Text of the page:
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“Punch up, never punch down”: Life according to Still Game star, Sanjeev Kohli

Sanjeev Kohli (BBC Scotland, Alan Peebles)
Sanjeev Kohli (BBC Scotland, Alan Peebles)

How good are you at guessing the celebrities’ identities on The Masked Singer?

I don’t think I’ve ever got one right. It amazes me when people are correct. I don’t know how I’m going to do under the bright lights in the Hydro, but I feel I’m representing Glasgow and that’s a real privilege. Looking down the list of judges elsewhere – Natalie Imbruglia, Martine McCutcheon, Mo Gilligan, Scarlett Moffatt – it’s nice company to be in.

Why do you think the show has proved to be so popular?

It’s so utterly random and bonkers. All bets are off – it could be anyone under the mask and that’s part of the charm. It must have been a hard sell for Saturday night telly, but it’s paid off. And I think everyone loves a guessing game.

Will returning to the Hydro, where you performed as Navid in Still Game Live, bring back fond memories?

It baffles me when I drive by and think I’ve played there – the same venue Fleetwood Mac, Prince and Rod Stewart have played.

The only time I’ve been back since Still Game Live was to see Steve Martin and Martin Short just before lockdown.

It’s weird going in, because I know some of the staff and I get a nod and a wink. I don’t have three layers of clothes and a beard to hide behind on stage this time – my Navid armour – so I hope I have enough personality to be myself in front of the audience.

You’ve been playing AJ in River City for a number of years. Do you enjoy working on a soap?

You have the luxury of time with a continuing drama or soap, which means our brilliant writing team can humanise the character.

The part was written for me, so sometimes it doesn’t feel like acting – and my harshest critics would probably say the same.

Sometimes it’s easier to play a character when there’s a distance between the two, like Navid, but AJ is pretty close to home and it can be quite weird. My kids don’t like watching it because they say it’s just me.

Are you looking to do more serious roles going forward?

I did my first murder mystery, Magpie Murders, for Britbox, and that was lovely. I’d never done a period piece before. There are funny bits, but it’s a drama. I know I can do comedy and I probably feel more comfortable doing comedy, but I’d love to play a hard man or a heavy metal singer. I would love to play darker roles.

You had a role in Scottish Bafta-winning film, Limbo, about asylum seekers setting up home in Scotland. Does that film feel more relevant now than ever before due to what is currently going on?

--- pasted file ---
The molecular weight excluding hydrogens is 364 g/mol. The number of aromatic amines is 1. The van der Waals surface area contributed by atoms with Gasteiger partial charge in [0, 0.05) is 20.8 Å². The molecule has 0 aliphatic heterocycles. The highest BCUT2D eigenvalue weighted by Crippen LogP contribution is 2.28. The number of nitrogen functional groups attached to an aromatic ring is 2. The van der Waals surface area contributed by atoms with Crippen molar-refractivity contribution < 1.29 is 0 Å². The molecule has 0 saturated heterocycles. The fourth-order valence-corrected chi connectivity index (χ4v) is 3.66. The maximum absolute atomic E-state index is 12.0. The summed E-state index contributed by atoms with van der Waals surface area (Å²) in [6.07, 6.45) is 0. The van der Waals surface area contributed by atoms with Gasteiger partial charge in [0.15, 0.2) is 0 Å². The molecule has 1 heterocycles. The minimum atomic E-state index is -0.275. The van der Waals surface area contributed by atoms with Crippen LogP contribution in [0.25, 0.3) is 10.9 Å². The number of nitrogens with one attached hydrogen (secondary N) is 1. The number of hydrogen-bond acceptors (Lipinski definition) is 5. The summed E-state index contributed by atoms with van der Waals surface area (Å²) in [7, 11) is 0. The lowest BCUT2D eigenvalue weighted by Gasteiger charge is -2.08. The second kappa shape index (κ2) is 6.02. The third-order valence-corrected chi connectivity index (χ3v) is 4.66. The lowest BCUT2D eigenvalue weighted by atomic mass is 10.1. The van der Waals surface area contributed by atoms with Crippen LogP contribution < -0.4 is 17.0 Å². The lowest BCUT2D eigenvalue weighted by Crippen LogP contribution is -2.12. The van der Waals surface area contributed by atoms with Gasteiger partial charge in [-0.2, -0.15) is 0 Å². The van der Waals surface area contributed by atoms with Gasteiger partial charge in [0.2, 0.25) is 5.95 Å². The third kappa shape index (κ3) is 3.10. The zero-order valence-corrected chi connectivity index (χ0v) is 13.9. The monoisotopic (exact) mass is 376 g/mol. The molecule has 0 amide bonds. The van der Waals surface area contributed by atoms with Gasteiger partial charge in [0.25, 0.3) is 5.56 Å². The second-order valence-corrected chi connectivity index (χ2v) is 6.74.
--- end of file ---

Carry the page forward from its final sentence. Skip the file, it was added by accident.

I can’t imagine Ben Sharrock, the writer-director, knew how prescient it was going to be.

Putting a human face to asylum seekers and refugees is incredibly important.

Limbo tells the story without being didactic or preachy and I think the best way at times to get a point across is a Trojan horse – give a nice narrative that’s funny and dramatic and at the end have viewers actually connect with the more human side of the people we see in the headlines.

You have written lots of comedy, too, including sketches for Chewin’ The Fat and The Karen Dunbar Show in the past. What do you make of the recent controversy surrounding comedy and shows being censored today?

I’ve always said never punch down – don’t victimise people for something they have no choice about. Punch up, never punch down. Back in the day, when I was sometimes involved in a sketch show, I’d see another sketch and think, “Really, is that what you want the target of the humour to be?”

Sometimes the baby is chucked out with the bath water, but I think it’s really important we re-examine comedy. I think a lot of stuff got through the net that shouldn’t have and there were unnecessary victims of comedy.

Still Game star Sanjeev Kohli on why he was happy to play shop again in Hebrides refugee comedy Limbo

Equally, though, there are so many examples of sketches that on the face of it are triggering or offensive, but you think about it and realise the target is a worthy target.

Comedy is incredibly subtle, and sometimes there can be a target for the joke and there’s collateral damage.

I can’t be bothered by people like John Cleese who say you can’t be funny any more – I went to see Stewart Lee and not once did he punch down. We just need to be cleverer and more compassionate – that’s what’s been missing in the world as well as in comedy.

Denise van Outen and Aston Merrygold are Sanjeev Kohli’s fellow judges at The Masked Singer, Ovo Hydro, Glasgow, April 9.